I analyzed the boot sequence with systemd-analyze plot > sequence.svg that showed services failing to start on my freshly upgraded OS. There were three - one was a misconfigured sendmail daemon then powerd.service & NetworkManager-wait-online.service. Since it's not a good idea to disable the NetworkManager service entirely I just let it timeout after 10 secs and applied this rule globally.

  • 2
    Could you expand on how this solution reduced your boot time by 68 seconds? – Elder Geek Oct 4 '16 at 14:11
  • No probs, enjoy! – Mirek Oct 5 '16 at 21:52
  • it doesn't work for me as after applying the changes my boot time went from 52 to 57 seconds. – Woeitg Nov 7 '16 at 9:13
  • 1
    10s is too low. It can make boot into recovery mode. I'm using 30s – Anwar Oct 27 '17 at 13:19
  • 10s broke my booting in 18.04. Now repairing Ubuntu in recovery mode. – Pasupathi Jun 17 '18 at 14:06
7

I ran into similar problem of longer boot time after upgrade.

What was the problem? I had deleted my swap space, so my /etc/fstab file and new file system had conflicts. The Boot loader waited for almost 1m 30s to find it.

How I solved the problem Run sudo blkid

Open your /etc/fstab file and compare the uuid's match with partitions you have. If there is mismatch change that and reboot.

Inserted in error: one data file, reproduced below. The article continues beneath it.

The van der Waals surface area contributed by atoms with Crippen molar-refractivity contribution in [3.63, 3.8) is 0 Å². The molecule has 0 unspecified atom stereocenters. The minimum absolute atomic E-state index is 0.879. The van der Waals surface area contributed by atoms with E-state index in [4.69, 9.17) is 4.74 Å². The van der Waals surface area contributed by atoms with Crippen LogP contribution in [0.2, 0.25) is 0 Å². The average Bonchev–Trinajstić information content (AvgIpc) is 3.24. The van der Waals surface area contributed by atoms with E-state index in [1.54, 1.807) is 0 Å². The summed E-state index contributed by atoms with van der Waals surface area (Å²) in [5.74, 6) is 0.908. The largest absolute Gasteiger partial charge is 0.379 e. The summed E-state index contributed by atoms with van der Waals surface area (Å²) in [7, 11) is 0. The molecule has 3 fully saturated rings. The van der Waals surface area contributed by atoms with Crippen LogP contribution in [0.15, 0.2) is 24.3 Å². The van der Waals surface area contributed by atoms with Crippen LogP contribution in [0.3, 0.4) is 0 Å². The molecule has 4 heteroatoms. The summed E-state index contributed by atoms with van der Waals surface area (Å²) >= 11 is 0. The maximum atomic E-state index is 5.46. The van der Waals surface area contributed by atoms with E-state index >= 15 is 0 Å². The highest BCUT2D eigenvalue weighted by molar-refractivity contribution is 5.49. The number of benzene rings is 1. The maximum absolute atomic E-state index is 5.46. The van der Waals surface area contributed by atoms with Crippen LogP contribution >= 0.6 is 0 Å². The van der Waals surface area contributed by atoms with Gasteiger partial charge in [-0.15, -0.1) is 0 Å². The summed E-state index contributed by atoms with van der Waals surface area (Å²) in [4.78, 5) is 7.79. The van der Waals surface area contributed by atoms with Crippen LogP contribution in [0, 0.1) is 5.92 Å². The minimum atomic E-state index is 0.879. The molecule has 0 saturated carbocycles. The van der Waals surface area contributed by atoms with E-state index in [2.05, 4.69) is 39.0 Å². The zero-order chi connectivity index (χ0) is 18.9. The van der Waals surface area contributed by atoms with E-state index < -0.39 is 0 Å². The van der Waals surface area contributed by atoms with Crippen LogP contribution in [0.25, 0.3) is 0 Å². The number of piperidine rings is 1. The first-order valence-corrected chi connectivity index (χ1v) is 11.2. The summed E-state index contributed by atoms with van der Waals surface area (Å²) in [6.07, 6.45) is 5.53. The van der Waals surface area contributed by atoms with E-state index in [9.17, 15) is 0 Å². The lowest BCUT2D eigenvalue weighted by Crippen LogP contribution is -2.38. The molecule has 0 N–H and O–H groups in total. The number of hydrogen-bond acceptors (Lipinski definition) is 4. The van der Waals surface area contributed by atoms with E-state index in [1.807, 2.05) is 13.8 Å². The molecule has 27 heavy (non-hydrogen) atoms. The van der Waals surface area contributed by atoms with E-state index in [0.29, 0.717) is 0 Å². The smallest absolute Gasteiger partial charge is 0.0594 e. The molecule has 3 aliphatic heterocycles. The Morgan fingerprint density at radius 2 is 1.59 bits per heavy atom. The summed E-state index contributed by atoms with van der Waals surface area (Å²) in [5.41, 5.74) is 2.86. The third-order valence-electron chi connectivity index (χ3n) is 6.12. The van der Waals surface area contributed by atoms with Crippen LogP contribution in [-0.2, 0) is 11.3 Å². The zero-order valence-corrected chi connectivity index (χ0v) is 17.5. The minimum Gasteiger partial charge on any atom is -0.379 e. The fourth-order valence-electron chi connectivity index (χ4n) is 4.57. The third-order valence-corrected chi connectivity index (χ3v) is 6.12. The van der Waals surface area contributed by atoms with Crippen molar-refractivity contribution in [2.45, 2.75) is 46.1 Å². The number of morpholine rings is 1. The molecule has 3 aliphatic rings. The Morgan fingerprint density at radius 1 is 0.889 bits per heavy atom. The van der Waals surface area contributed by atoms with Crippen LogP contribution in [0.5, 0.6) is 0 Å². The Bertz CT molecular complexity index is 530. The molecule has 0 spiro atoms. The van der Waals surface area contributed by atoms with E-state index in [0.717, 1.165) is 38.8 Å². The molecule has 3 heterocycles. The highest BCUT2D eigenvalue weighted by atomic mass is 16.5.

• The dmesg output in the question shows that OP has a different problem. – Byte Commander Jul 30 '16 at 10:55
1

This could be related to filesystem issues. You may want to check this link to see if repairing your filesystem improves boot time: https://help.ubuntu.com/community/FilesystemTroubleshooting

  • Hmm. now seems to be [longer!] (pastebin.com/a5g4wHvA) Looks like it goes wrong after around 30 secs. "eth0: link is not ready" "nf_conntrack: automatic helper assignment is deprecated and it will be removed soon. Use the iptables CT target to attach helpers instead" – Packwood Apr 24 '16 at 14:14
0

I had a similar problem I just solved: I run Ubuntu 16.04 on an SSD . I use a flash drive as swap partition . The drive had accidentall been moved slightly and it took more than 3 minutes to boot. I put it back correctly and now everything is fine. In case you tried smartctl or fsck and your filesystem is o.k, try to remove flash drives (or other peripherals?) and see how it goes. Good luck!

0

Based on your pastebin output a couple things jump out at me:

EXT4-fs (sda5): re-mounted

You may wish to fsck this volume and take a look at Smart Data for that drive.

and

[   31.022220] IPv6: ADDRCONF(NETDEV_UP): eth0: link is not ready
[   45.720952] IPv6: ADDRCONF(NETDEV_UP): eth0: link is not ready
[   45.761548] IPv6: ADDRCONF(NETDEV_UP): wlan0: link is not ready

You might try disabling IPV6 on your network connections if your connection doesn't support it.

0

Following user536489's hint:

systemd-analyze blame

Check if there is a service that takes long to start and set a lower timeout:

sudo vim /lib/systemd/system/networking.service

Change TimeoutStartSec to something like 10s. The man page states Takes a unit-less value in seconds, or a time span value such as "5min 20s". Pass "infinity" to disable the timeout logic.

protected by Community Oct 21 '16 at 13:21